The servant problem

by Simon Fowler

Until the First World War virtually every household in Richmond and Twickenham employed servants to do the cooking, cleaning and a variety of other tasks. Even relatively modest households would have had a “skivvy” to help the mistress.

Despite what Downton Abbey and Upstairs, Downstairs might show, the life of a female servant was often miserable. Housemaids and cooks were poorly paid and often dreadfully treated by their employers.

It is hard to discover very much about individual servants. Perhaps typical was Emily Chalfont who, in 1881, was a parlour maid, aged 14, in the household of a former naval captain, Henry Temple, who lived at the bottom of Kew Road in Richmond. Like many servants locally, Elizabeth grew up in the countryside. She was the daughter of George Chalfont, a farm labourer, who in 1871 had four young children under eight. Elizabeth no doubt was sent out to service as soon as she was able, in order to support the family. It is possible that she got the position with the Temples through Martha Chalfont, another servant who was staying over on census night in 1881. As Martha was eight years older than Elizabeth, she was probably an older sister.

Elizabeth’s employer was Henry Temple, a former Royal Navy officer, who lived with his wife and daughters. A naval captain on half-pay with a family was not a wealthy individual. Miss Chalfont may well have been the only servant. One can imagine the panic that Elizabeth must have felt every day. The fact that she was allowed a family member as a visitor, however, suggests that her employer may have been more generous than normal.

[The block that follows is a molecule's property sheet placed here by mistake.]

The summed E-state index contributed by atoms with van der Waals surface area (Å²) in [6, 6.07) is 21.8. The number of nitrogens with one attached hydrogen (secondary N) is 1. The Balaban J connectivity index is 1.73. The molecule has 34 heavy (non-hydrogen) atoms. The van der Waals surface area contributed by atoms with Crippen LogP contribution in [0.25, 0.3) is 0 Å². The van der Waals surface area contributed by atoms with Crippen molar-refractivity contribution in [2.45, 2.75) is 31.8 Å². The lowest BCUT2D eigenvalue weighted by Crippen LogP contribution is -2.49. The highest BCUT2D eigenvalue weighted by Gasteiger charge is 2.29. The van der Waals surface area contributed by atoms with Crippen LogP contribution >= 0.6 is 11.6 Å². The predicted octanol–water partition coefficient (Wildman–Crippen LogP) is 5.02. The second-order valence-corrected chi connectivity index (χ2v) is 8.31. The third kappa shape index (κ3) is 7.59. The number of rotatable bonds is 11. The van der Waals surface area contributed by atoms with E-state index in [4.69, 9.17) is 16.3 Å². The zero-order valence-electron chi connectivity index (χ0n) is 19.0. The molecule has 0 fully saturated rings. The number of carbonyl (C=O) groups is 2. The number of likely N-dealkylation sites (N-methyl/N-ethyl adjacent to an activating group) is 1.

By the time of the next census, Elizabeth had married and was living near Maidenhead. She was lucky that she had had no dealings with the Metropolitan Association for Befriending Young Servants (MABYS). The charity attempted to provide help for young girls, keeping them away from the many temptations offered in London.

Over the years, several training schools for servants were established locally. The most successful  was Princess Mary Adelaide Training School, which was in existence between 1886 and about 1918 on Richmond Green. It doesn’t seem to have been a particularly happy place. To start with, the building was burnt down in 1893 by one of the residents, something which oddly is not mentioned in the annual report for that year. We know a little about one of the residents, a young lady, aged 15, referred to as IB. She arrived there on 6 May 1902 “very shortly expecting her confinement. Isabel said that one of her foster mother’s sons was the father of her child”. The father was also aged 15. She was summarily returned to the workhouse at West Ham to give birth.

This article was originally published in Twickenham and Richmond Tribune on 5 November 2022.